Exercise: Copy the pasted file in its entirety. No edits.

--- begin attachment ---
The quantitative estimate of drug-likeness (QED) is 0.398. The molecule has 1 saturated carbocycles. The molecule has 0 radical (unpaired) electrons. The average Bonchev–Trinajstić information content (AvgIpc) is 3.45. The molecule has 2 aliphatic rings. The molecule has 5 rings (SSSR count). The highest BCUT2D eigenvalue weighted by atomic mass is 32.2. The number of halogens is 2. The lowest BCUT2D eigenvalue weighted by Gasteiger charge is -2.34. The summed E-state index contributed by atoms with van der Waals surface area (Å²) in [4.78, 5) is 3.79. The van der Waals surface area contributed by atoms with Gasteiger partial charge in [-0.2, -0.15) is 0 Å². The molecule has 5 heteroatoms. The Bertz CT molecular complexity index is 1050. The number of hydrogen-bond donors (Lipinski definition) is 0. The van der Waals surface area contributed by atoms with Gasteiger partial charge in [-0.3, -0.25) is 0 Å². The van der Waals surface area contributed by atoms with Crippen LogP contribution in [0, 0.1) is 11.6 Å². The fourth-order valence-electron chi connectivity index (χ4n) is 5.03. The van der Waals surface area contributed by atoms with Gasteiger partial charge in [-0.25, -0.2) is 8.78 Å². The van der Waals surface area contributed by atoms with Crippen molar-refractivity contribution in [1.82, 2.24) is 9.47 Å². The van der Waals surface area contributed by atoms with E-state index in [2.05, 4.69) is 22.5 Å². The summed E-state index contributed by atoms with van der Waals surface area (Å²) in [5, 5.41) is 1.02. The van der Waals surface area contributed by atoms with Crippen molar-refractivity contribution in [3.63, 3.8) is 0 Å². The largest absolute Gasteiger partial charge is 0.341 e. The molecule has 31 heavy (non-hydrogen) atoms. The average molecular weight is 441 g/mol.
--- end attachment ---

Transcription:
The quantitative estimate of drug-likeness (QED) is 0.398. The molecule has 1 saturated carbocycles. The molecule has 0 radical (unpaired) electrons. The average Bonchev–Trinajstić information content (AvgIpc) is 3.45. The molecule has 2 aliphatic rings. The molecule has 5 rings (SSSR count). The highest BCUT2D eigenvalue weighted by atomic mass is 32.2. The number of halogens is 2. The lowest BCUT2D eigenvalue weighted by Gasteiger charge is -2.34. The summed E-state index contributed by atoms with van der Waals surface area (Å²) in [4.78, 5) is 3.79. The van der Waals surface area contributed by atoms with Gasteiger partial charge in [-0.2, -0.15) is 0 Å². The molecule has 5 heteroatoms. The Bertz CT molecular complexity index is 1050. The number of hydrogen-bond donors (Lipinski definition) is 0. The van der Waals surface area contributed by atoms with Gasteiger partial charge in [-0.3, -0.25) is 0 Å². The van der Waals surface area contributed by atoms with Crippen LogP contribution in [0, 0.1) is 11.6 Å². The fourth-order valence-electron chi connectivity index (χ4n) is 5.03. The van der Waals surface area contributed by atoms with Gasteiger partial charge in [-0.25, -0.2) is 8.78 Å². The van der Waals surface area contributed by atoms with Crippen molar-refractivity contribution in [1.82, 2.24) is 9.47 Å². The van der Waals surface area contributed by atoms with E-state index in [2.05, 4.69) is 22.5 Å². The summed E-state index contributed by atoms with van der Waals surface area (Å²) in [5, 5.41) is 1.02. The van der Waals surface area contributed by atoms with Crippen molar-refractivity contribution in [3.63, 3.8) is 0 Å². The largest absolute Gasteiger partial charge is 0.341 e. The molecule has 31 heavy (non-hydrogen) atoms. The average molecular weight is 441 g/mol.